You're welcome to join Oilcan and I on our roadtrip to STL to catch some Cardinals baseball and White Castle. That White Castle is good. I want to be friends with it.

Thanks for the feed tips, Mike. Although I could eat White Castle the whole time, my wingmen might appreciate some variety.

 
At 13 April, 2006 14:06, Blogger Mike said...

Want a real tip?

Be sure to pick up a bust of Spurgeon or a Luther statuette at the Southern bookstore.

 
At 13 April, 2006 15:37, Blogger GUNNY said...

Or ... BOTH!

I've never been on the SBTS campus and hope to check it out. We book reservations on the campus just in case, but other options panned out. I had thought pretty hard about getting a PhD there, but other options panned out.

I'm looking forward to getting some good Al Mohler action.

Incidentally, Horhay, I feel you on the "just" action!

 
At 13 April, 2006 16:13, Blogger Mike said...

Yeah, I had the pleasure of visiting it for the first time on the aforementioned trip.

Seriously, though, the bookstore has some pretty odd historical figure stuff stuff. There were also busts of Bunyan, statuettes of Calvin, and various portraits for sale. In a way I wondered who'd buy such things, but in a way I wanted them.

For some reason, with the statue stuff, the baptists were busts and the reformers were statuettes. Conspiracy, anyone?

Overall, the bookstore was really cool. I could have spent a lot longer there than I did. (You lucky fool! You get to spend that kind of times with some of the best folk writing them.)

Anyways, I was mesmerized by it, at least. Best Lifeway on Earth. I went to the bookstore at Southwestern once, and I wasn’t nearly as impressed.

But, alas, I ramble.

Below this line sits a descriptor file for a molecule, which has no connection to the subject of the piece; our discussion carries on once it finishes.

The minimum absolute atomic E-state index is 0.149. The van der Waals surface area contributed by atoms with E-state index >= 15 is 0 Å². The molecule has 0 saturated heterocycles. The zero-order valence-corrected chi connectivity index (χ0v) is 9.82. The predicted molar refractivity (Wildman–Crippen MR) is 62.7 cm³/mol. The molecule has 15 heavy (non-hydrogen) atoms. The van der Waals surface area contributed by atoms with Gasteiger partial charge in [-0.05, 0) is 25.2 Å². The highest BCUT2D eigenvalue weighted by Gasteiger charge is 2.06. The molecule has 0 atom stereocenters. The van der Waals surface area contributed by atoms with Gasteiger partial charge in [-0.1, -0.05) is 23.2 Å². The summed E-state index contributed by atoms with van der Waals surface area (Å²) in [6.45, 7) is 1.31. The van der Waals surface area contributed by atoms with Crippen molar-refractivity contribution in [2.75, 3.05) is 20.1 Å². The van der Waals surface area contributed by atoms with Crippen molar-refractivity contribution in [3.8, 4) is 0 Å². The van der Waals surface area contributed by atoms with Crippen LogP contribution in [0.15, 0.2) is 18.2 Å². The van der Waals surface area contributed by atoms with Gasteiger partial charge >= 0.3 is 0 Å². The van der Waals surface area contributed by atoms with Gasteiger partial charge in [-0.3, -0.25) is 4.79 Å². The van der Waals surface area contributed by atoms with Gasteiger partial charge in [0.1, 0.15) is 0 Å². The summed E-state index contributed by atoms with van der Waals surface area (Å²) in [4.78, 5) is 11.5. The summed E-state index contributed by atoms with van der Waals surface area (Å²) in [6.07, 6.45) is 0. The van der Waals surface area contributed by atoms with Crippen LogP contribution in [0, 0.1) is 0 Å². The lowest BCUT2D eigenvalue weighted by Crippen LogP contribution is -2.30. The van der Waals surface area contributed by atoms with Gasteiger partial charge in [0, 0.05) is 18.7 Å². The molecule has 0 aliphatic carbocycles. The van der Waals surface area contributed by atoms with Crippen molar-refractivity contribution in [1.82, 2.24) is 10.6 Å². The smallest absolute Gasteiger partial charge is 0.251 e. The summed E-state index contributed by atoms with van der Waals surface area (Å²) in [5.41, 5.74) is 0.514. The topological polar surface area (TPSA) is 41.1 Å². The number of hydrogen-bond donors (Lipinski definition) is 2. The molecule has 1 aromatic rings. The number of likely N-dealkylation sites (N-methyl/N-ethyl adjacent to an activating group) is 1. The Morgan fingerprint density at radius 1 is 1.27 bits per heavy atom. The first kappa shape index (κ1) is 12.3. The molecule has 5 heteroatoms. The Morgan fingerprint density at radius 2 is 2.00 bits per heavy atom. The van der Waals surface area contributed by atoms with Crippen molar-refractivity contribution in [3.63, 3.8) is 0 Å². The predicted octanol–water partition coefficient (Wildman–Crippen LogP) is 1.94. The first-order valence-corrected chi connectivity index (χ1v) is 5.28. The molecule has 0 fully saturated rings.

At 13 April, 2006 17:06, Blogger Mike said...

Beats the hell out of the MSC bookstore, at least.

 
At 14 April, 2006 01:23, Anonymous Anonymous said...

I hear you on the "your/you're" problem. That drives me crazy. The "drive thru" has taught people that "thru" is an acceptable word. My daughter brought home something from a teacher that used the word "aloud" when it should have been "allowed."

Here's another one: Adjectives modify nouns. Adverbs modify verbs. Wrong way: "You did good." Right way: "You did well." I wish they would bring back Schoolhouse Rock. "Sally, Sally, Sally get your adverbs here."

And it seems we are just getting lazy in our speech. Most people say "probly" instead of "probably." "Intrest" has replaced "interest." "Comfterble" has replaced "comfortable."

Then there's the "who/ whom" problem. "Who" is used for the subject of a sentence. "Whom" is used for the object.

 
At 24 April, 2006 22:06, Blogger GUNNY said...

oi vay!

So true, those (ab)uses of the language really chap my linguistic hide as well.

Incidentally, I got the Schoolhouse Rock compilation from the library a few years back.

That was sheer greatness. At some point, I'll pick up a copy for the kiddos to ensure they don't fall off the English wagon.

I'm just a bill ... on Capitol Hill.
Interjection
Verb

So, I'll pack up my adjectives and get back to scanning the globe for language infractions.

 
At 29 April, 2006 18:58, Blogger GUNNY said...

Mike,

The White Castle we hit a few times ... HARD in downtown Louisville did indeed have free reload on drink, though their choices were suspect.

Their Diet Coke was without caffeine and there was lamenting among our group that there was no Dr. Pepper.

Really good bookstore SBTS had. They had a great Bunyan bust in addition to Luther, but Spurgeon was nowhere to be found. Some great prints of theological heros were on display for sale as well. However, I was loaded down with free books from the conference, so I exercised some restraint.

Thanks for the tip, Mike, it ensured we made the trip to SBTS.

 
At 02 May, 2006 13:19, Anonymous Russ said...

Okay...definitely agree on the issue of tight/inadequate toilet paper. I don't really care if I have to go under the roll or over the roll, but please let me have enough to do my job.

What's even worse are those dispensers deliberately designed to only ALLOW you to have one or two sheets - the ones with that spring mechanism that jerks it back when you've taken your alloted post-it note's worth.

Ugh!

 
At 13 July, 2007 12:44, Blogger paulustignarius said...

found this somehow, and you posted it so long ago that no one will ever see this, but for what it's worth -- a great reason to install the roll where the paper is underneath is having a 2 year old in your home. A 2 year old can't figure out how to spin the roll and yell "WHEEEE!" That is...until he turns 3.

 
At 13 July, 2007 14:41, Blogger GUNNY said...

Good point. As one who's on his 4th 2-year old at the moment I'm going to change all the rolls in the bathrooms she has access to!

Thanks for the tip.